Speaker 1:

Oh, I think, I think it's really important to provide education and support and a safe place to have conversations around topics that may sometimes for each one of us have its own sensitivities and in building , uh , a relationship with family members to feel safe and comfortable and uh , show their vulnerabilities and knowledge and understanding of these topics is really critical to this success. Um, and starting in a family with children. I think the earlier you can start in having very basic conversations , um, that it will provide an openness and a gradual education based on their maturity and understanding of topics as well as an understanding of how parents can do their best to impart values as well as prepare their family members for the future , uh , in terms of financial management.

Speaker 2:

Well, that's great. So , uh , you know, I think you hit on an important point is people often think that, you know, kids are not ready to learn about money or they often don't talk to kids about money. Um, you know, when would you say is a good time to start talking to children about money?

Speaker 1:

Well, I think if you keep it simple and not discuss, you know, the actual dollars and cents of the family situation, but really focus on simple concepts, think about it. I think I, you know, personally learned as a child , uh, elementary school, you know, I remember a couple of important things. One, we used to have banking on envelopes, nickels , dimes quarters that we would on a weekly basis, have a banking envelope filled up with change that I would save from little tasks around the house or just asking my parents for a nickel or a quarter. And those envelopes would get banked in our local Waterbury savings bank. So there were two things, there was banking on the Lopes and there was milk money. And I remember learning about making change and , and having change available to me for those purposes. Um, and I think basic concepts that children can relate to make it easier for them to start to have a knowledge and understanding of concepts such as spending, you know, mom and dad may give you a quarter and of that quarter, maybe it's a dollar today, but in my age group, it was a quarter which was a lot of money at the time, 25, 50 cents, and a dollar was a big deal, but a part of each dollar that parents might give you that there is an option of either learning about best ways to spend, you know, what does that money go for? Uh , save maybe a portion of it. We want to save in this case, the banking envelopes was that example that I remember, and then also to think about giving and donating and , and teaching children a little bit more about if we have enough for ourselves, what about others and how can we make a difference with our dollars and cents? Um, but there are, you know, basic concepts you can start with that have more to do about your own family, it's heritage it's , uh , knowledge of, of what they've learned from their parents and grandparents. Um, and sometimes those traditions that are passed on are a great way to start conversations. But in answer to your question, I think the sooner, the better , uh, it doesn't have to be very involved conversations, but we're doing it in ways that are meaningful to the children based on their age. Um, and certainly at elementary, from age five to 18, you have a lot of maturity and understanding and growth in the , in the individual family members. But you want to look at the dynamics at the time, the health and ability to understand concepts and to build on that information as you share, but just those basic saved spend and give are really important.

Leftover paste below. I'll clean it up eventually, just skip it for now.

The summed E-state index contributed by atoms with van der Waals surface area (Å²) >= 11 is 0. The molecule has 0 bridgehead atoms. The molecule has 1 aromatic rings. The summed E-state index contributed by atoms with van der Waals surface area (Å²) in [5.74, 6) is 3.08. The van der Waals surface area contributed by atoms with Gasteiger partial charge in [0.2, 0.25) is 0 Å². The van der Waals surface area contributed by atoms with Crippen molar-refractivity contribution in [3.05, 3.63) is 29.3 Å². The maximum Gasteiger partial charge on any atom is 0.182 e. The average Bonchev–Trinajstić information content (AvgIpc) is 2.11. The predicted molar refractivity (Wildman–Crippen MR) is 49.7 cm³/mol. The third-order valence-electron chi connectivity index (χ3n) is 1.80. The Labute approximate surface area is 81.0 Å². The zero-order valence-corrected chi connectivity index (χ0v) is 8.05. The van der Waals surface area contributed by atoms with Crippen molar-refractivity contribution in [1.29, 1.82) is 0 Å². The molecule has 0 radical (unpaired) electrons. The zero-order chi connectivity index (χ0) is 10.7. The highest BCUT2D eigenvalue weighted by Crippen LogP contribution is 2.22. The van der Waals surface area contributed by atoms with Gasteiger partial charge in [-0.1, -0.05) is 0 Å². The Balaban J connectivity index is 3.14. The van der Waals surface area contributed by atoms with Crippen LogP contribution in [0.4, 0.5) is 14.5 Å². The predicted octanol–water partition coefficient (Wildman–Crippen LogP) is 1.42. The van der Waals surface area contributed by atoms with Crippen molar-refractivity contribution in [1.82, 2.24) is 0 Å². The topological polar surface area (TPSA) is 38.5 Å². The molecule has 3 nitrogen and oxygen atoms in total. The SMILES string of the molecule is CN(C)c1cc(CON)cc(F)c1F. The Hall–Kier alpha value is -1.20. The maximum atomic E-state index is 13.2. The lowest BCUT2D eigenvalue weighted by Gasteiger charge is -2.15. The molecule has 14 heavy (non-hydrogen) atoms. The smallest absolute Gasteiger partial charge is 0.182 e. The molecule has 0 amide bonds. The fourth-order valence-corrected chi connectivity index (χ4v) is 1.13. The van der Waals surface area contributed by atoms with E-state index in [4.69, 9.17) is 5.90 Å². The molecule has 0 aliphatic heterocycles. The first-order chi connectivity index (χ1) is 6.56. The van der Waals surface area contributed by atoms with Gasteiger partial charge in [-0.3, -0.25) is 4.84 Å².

Speaker 2: